Adding insult to injury, during testimony to Congress in 2009, Federal Reserve Chairman Ben Bernanke refused to reveal to committee members the names of the institutions that received trillions of dollars from the Fed. Later, he told our elected representatives that he would not disclose the identity of the foreign banks that were parties to sweetheart deals with the Federal Reserve.

The desire to derail this train of abuses is not partisan. A self-described “constitutional conservative,” Curtman believes his bill benefitted from such broad support because although Federal Reserve policy is rarely thought of as a state issue, everyone in America is effected by the Fed’s decisions.

"The money my constituents carry is printed by the Federal Reserve" and its value is subject to the whim of that body, Curtman explained.

The text of the resolution specifically urges Congress to:

pass the Federal Reserve Transparency Act to require a complete audit of the Federal Reserve Bank of the United States in order to hold the Federal Reserve accountable to the United States Congress and the American people in accordance with Article I, Section VIII of the United States Constitution, which pertains to monetary policy that directly impacts the nation’s immediate economic environment.

Two such bills are currently pending in Congress: the Senate version (S. 209) is sponsored by Senator Rand Paul (R-Ky.) and the companion measure in the House (H.R. 24) was put forward by Representative Paul Broun (R-Ga.).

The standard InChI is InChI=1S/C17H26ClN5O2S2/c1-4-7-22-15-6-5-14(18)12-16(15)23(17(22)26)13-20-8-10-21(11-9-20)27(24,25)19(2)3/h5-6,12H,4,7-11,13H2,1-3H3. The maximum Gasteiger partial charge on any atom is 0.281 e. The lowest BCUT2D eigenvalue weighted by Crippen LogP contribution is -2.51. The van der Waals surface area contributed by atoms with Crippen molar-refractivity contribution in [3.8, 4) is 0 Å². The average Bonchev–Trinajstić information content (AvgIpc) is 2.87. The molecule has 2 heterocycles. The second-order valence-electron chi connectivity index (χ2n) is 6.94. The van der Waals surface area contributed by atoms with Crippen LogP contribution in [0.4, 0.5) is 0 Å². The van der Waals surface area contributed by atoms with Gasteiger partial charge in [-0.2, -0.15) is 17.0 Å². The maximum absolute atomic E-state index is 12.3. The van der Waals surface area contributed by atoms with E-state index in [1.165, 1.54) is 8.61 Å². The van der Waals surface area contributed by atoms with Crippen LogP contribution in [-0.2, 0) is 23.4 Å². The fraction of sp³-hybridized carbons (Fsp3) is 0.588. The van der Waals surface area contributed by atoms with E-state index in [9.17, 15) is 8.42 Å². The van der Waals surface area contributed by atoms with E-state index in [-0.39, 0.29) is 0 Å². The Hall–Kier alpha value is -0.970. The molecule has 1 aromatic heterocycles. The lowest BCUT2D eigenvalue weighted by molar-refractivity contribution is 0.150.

Senator Paul’s bill would eliminate restrictions on Government Accountability Office (GAO) audits of the Federal Reserve. Additionally, the bill would give Congress oversight of the Fed's credit facilities, securities purchases, and quantitative easing activities.

"The Fed's operations under a cloak of secrecy have gone on too long and the American people have a right to know what the Federal Reserve is doing with our nation's money supply," Senator Paul said in a statement. "Audit the Fed has significant bipartisan support in Congress and across the country and the time to act on this is now."

Representative Broun’s bill currently pending in the House is a copy of Ron Paul’s bill. In a statement, Broun said he was fighting the Fed in order to “pick up where Ron Paul left off.

Representative Curtman and a majority of his colleagues in the state House are doing the same in the Show Me State.

As a non-binding resolution, Curtman’s call to audit the Fed doesn’t need to the governor’s signature. The measure will now go to the state Senate for its consideration.

Readers living in Missouri are encouraged to contact their state senators and encourage them to vote in favor of HCR 9 and let Ben Bernanke, President Obama, and Congress know that citizens refuse to be kept in the dark about the fiscal decisions that are driving this Republic headlong into the brick wall of bankruptcy.

Photo of House of Representatives Chamber at the Missouri State Capitol in Jefferson City, Missouri

Joe A. Wolverton, II, J.D. is a correspondent for The New American and travels frequently nationwide speaking on topics of nullification, the NDAA, and the surveillance state. He can be reached at